EU and Hungary on a collision course

Budapest is refusing to support the EU Commission's plan to tighten sanctions against Russia. The newly re-elected Prime Minister Viktor Orbán declared on Wednesday that for him import restrictions on Russian oil or gas constituted a red line that could not be crossed. Prior to this EU Commission President Ursula von der Leyen had announced the launch of a rule of law procedure against Hungary. Where will this conflict lead?

Open/close all quotes
NRC Handelsblad (NL) /

Protect democracies from patriotism

NRC Handelsblad welcomes the fact that the rule of law mechanism is now finally being applied:

“This is a wise but late move, given that Orbán has just been re-elected for another four years. ... According to Orbán, 'patriotism' has won. 'This is our message to Europe: we are not the past, we are the future.' It is now the task of the Commission and all member states to ensure that this future no longer stands in the way of European values and liberal democratic principles.”

Efimerida ton Syntakton (GR) /

Row with Brussels has made Orbán stronger

Efimerida ton Syntakton criticises the rule of law mechanism as a lengthy procedure with uncertain prospects of success:

“Once the Commission formally launches the procedure, a protracted dispute with Budapest will ensue. Then the EU Council, i.e. the member states, will be called upon to decide, and the Commission's proposal will need a 'qualified majority', in other words at least 55 percent of EU countries representing 65 percent of the European population, to be adopted. We'll see what happens. One - almost existential - question, however, is whether the EU can ultimately defeat right-wing populists like Orbán with this approach. Because so far, confrontation has only made him stronger.”

Spotmedia (RO) /

The citizens wouldn't go along with a Huxit

Orbán would no longer be able to rely on the people's support if he threatened to leave the EU, Spotmedia believes:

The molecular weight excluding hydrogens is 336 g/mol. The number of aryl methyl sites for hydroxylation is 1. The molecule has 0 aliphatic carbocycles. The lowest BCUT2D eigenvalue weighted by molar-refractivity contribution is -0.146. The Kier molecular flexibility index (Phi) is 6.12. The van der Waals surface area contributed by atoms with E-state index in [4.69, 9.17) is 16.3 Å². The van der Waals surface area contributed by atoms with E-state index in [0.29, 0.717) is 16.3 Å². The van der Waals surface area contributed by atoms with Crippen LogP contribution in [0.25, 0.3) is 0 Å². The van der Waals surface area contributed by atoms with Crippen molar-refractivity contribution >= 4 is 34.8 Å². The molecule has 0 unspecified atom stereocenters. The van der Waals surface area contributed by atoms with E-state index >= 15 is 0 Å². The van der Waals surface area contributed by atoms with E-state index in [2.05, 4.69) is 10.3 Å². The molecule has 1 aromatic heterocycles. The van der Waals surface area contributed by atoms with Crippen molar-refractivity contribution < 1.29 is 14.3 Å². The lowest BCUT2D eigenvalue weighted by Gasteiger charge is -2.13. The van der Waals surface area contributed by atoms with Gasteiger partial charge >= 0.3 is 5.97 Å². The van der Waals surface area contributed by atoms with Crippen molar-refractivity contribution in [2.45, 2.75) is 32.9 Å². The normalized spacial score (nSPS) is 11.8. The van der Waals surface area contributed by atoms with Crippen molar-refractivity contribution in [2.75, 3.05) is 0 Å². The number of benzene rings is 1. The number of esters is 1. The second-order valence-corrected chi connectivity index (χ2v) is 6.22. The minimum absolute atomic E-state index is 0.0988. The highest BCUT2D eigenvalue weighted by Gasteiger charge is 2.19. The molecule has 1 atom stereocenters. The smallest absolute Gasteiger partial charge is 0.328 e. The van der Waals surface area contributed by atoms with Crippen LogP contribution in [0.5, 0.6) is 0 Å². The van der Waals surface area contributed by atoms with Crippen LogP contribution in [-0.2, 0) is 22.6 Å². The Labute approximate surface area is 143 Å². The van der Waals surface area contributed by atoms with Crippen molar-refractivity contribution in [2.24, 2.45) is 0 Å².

“Orbán will certainly turn the EU's decision into a narrative that Hungary is being punished because it didn't vote as the EU leaders wanted it to. But it will not be so easy for him to put all his eggs in one basket and risk provoking a withdrawal from the Union that Hungarians would not support. ... Orbán knows that while Hungarians welcome cheap gas, even if it is Russian, they would not be equally welcoming towards a Huxit, which would by no means be advantageous in economic terms.”

Magyar Hírlap (HU) /

Europe must accept the situation

Europe has no choice but to accept Orbán, writes economist Károly Lóránt in the pro-government daily Magyar Hírlap:

“Even the Western press admits that the two-thirds majority victory is a strong empowerment. A text published in the Financial Times puts it like this: 'A landslide victory now will push the EU toward accepting this as the new status quo: yes, it has authoritarian member states.' We would amend this wording to say that Brussels should accept that the EU also has member states that protect cultural roots and the cultural and national diversity of Europe.”

Phileleftheros (CY) /

Dangerous wave of populism

The Hungarian elections are part of an ominous international trend, Phileleftheros believes:

“Voters, at least those who still participate in elections, are attracted to ideologies like those of Orbán, Trump or Bolsonaro. And the more difficult the people's living conditions become, the more they reinforce tendencies and beliefs like those preached by the Hungarian leader against homosexuals, immigrants and the freedom of the press. Hence his comfortable victory. ... Europeans are looking to the French elections these days to see if there is still any resistance to populism.”

Hospodářské noviny (CZ) /

Orbán could threaten with Huxit

Hospodářské noviny sees Hungary's re-elected PM Viktor Orbán in an increasingly isolated position:

“Orbán's overwhelming election victory has raised awareness that EU members will have a country closer to autocracy than democracy among them, at least for some time to come. It's hard to explain to voters in the richer parts of the EU why we send money to such a leader when he doesn't respect our common rules and values. ... The question will be how Orbán will behave. One possibility is that he will start preparing his country, at least rhetorically, to leave the EU. He will simply threaten Brussels with a Huxit. The problem, however, is that his eastern allies Russia and China have little to offer him apart from cheap fuel.”

Irish Examiner (IE) /

Now really turn off the money tap

Brussels must adopt a tough stance vis-à-vis Budapest, historian and commentator Timothy Garton Ash demands in the Irish Examiner:

“Unless the EU is prepared simply to accept that it now has an authoritarian member state, it should at long last impose rigorous conditionality on the flows of European money that have long been one of the main founts of Orbán's power. This means continuing to withhold post-Covid recovery grants and loans since transparency cannot be guaranteed by a regime that is actually built on the corrupt use of EU money. It also means finally triggering the rule-of-law conditionality mechanism that could hold back significant chunks of funding from the EU's regular budget.”